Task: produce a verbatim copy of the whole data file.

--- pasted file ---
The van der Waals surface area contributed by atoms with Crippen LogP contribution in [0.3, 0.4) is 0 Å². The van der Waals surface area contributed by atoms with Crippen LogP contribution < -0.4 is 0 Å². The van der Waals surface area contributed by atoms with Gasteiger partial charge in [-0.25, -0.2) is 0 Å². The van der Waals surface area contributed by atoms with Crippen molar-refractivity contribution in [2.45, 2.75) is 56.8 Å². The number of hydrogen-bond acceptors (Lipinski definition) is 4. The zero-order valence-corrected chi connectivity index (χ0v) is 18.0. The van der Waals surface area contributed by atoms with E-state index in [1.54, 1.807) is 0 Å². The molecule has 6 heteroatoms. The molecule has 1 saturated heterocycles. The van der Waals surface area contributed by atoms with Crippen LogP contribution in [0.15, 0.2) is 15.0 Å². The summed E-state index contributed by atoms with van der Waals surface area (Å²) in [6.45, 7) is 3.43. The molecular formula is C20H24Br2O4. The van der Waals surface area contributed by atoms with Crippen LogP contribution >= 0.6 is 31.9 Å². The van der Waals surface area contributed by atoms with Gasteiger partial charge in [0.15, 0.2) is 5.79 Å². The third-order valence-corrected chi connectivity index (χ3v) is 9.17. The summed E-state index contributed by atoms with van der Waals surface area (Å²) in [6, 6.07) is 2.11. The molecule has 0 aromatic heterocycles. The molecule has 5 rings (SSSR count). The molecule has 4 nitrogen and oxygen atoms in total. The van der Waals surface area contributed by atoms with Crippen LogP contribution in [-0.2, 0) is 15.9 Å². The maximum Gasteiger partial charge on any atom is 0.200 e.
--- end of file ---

The van der Waals surface area contributed by atoms with Crippen LogP contribution in [0.3, 0.4) is 0 Å². The van der Waals surface area contributed by atoms with Crippen LogP contribution < -0.4 is 0 Å². The van der Waals surface area contributed by atoms with Gasteiger partial charge in [-0.25, -0.2) is 0 Å². The van der Waals surface area contributed by atoms with Crippen molar-refractivity contribution in [2.45, 2.75) is 56.8 Å². The number of hydrogen-bond acceptors (Lipinski definition) is 4. The zero-order valence-corrected chi connectivity index (χ0v) is 18.0. The van der Waals surface area contributed by atoms with E-state index in [1.54, 1.807) is 0 Å². The molecule has 6 heteroatoms. The molecule has 1 saturated heterocycles. The van der Waals surface area contributed by atoms with Crippen LogP contribution in [0.15, 0.2) is 15.0 Å². The summed E-state index contributed by atoms with van der Waals surface area (Å²) in [6.45, 7) is 3.43. The molecular formula is C20H24Br2O4. The van der Waals surface area contributed by atoms with Crippen LogP contribution >= 0.6 is 31.9 Å². The van der Waals surface area contributed by atoms with Gasteiger partial charge in [0.15, 0.2) is 5.79 Å². The third-order valence-corrected chi connectivity index (χ3v) is 9.17. The summed E-state index contributed by atoms with van der Waals surface area (Å²) in [6, 6.07) is 2.11. The molecule has 0 aromatic heterocycles. The molecule has 5 rings (SSSR count). The molecule has 4 nitrogen and oxygen atoms in total. The van der Waals surface area contributed by atoms with Crippen LogP contribution in [-0.2, 0) is 15.9 Å². The maximum Gasteiger partial charge on any atom is 0.200 e.